We all love cherry blossom season, or sakura season, as it is referred to in Japan, from where most of these flowering beauties originate. From early April onwards we enjoy the trees festooned with pink or white petals depending on the variety, which fall like nature’s beautiful and pure confetti after a few short days.
But keep your eyes open during this month and next for the winter-flowering cherries which give of their best before the leaves emerge during mid and late winter. These beauties brighten up our landscape like horticultural light bulbs announcing that spring is well and truly on the way.
This is a relatively small tree — though that shouldn’t be construed to mean a small plant. All things are relative, in terms of trees the winter-flowering cherry, Prunus x subhirtella is small but in a very small garden it may still be too large. Most suburban gardens could take one, however, as they will grow to a maximum of only about four metres with the crown developing a diameter of between three and four metres.
Don’t be confused when you see them flowering that the seasons have gone haywire. Though that may be the case, it’s not the reason that this stunning tree is blossoming now. Prunus, like most flowering plants, begin to open their buds when the temperatures increase. It could be true to say that this species simply begins to open at a lower temperature than the spring-flowering forms though I rather think it may be the opposite and that cold weather and low temperatures trigger the winter flowers to open up as it seems to blossom at its best after a cold snap.
The “x” in the middle of the name, Prunus x subhirtella, denotes that it is a hybrid of two other Prunus species though its parentage is unconfirmed, knowledge lost in horticultural history.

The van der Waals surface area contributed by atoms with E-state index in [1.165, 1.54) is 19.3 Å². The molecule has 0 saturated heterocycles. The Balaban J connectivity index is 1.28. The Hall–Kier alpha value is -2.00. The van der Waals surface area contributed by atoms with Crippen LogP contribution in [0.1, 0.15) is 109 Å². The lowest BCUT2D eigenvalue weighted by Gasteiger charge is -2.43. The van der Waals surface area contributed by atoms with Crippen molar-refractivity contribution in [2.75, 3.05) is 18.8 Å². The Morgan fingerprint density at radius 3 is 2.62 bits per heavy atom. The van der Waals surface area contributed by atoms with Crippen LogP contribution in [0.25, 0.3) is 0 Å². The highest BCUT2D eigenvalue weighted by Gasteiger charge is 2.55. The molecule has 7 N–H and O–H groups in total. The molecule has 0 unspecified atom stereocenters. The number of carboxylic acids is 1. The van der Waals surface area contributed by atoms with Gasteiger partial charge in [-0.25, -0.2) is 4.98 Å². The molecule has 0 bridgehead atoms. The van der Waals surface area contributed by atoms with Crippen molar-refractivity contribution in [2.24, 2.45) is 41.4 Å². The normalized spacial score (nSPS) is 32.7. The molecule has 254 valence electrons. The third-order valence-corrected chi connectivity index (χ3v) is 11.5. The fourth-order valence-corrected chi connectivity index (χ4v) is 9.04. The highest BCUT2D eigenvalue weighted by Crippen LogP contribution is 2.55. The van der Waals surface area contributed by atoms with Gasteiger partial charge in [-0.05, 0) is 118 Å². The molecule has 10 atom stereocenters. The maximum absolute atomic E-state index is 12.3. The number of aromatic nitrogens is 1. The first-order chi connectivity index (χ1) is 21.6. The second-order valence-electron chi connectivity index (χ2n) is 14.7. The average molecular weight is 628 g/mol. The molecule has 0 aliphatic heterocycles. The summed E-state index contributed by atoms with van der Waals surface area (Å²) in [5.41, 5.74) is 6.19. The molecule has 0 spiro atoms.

The two most commonly grown cultivars are Prunus x subhirtella ‘Autumnalis’ which is the simple yet striking white flowering form and Autumnalis Rosea which produces beautiful, baby pink blooms. The blooms aren’t that similar to what we think of as the classic, spring flowering, pink cherry blossom, Prunus ‘Kanzan’ as they are much smaller and single in form. The “autumnalis” in the name may mislead you to think that they flower during the fall of the year but in fact it is in reference to the stunning autumn display which the foliage provides.
I discovered a new cultivar last year, Pendula Rosea — a lovely weeping form which, of course, isn’t a new form at all, it was just new to me. It’s a really delightful tree, growing somewhat larger than the upright forms, reaching, I’m told, a height of 5m with a spread of 5m and more. It was the graceful shape and form of the tree which really struck me, along with the most amazing, pure, simple pink flowers. It’s a definite on my new list for 2020.
Almond blossom, or Prunus dulcis to give it the botanical name, is another which will bloom on bare branches, slightly later than the Prunus x subhirtella. The cultivar triloba will suit even the smallest of gardens if grown as a shrub or grafted on a straight rootstock to be a small tree. The flowers are a slightly deeper pink and are semi-double.
Both the winter-flowering cherry and the almond blossom are loved by bees and provide an important food source for them during an otherwise, fairly bare time in the landscape.
To have a tree in the garden works from a design perspective as it creates a focal point and as it develops it can create some shade beneath for shade-loving plants. Trees are obviously important in terms of sustaining wildlife and thus promoting biodiversity and, of course, they are our greatest ally in absorbing the carbon from our atmosphere.
So, to have a tree in the garden that does all this and also brings such floral beauty at the time of year that these winter cherries do is something special indeed.
If you have the space, you can extend the flowering period in your garden by planting some Prunus cerasifera which will begin just as the Prunus x subhirtella is finishing. The flowers of Prunus cerasifera ‘Pissardii’ are white and come at a time when the foliage is bursting out of dormant buds, a beautiful copper in colour which develops into a deep purple later in the season.
Nigra is the same but the flowers produced are pink. Finish off the floral fanfare with some prunus serrulata cultivars such as the pink kanzan or the magnificent white shirotae and you can create your own sakura season from January to May.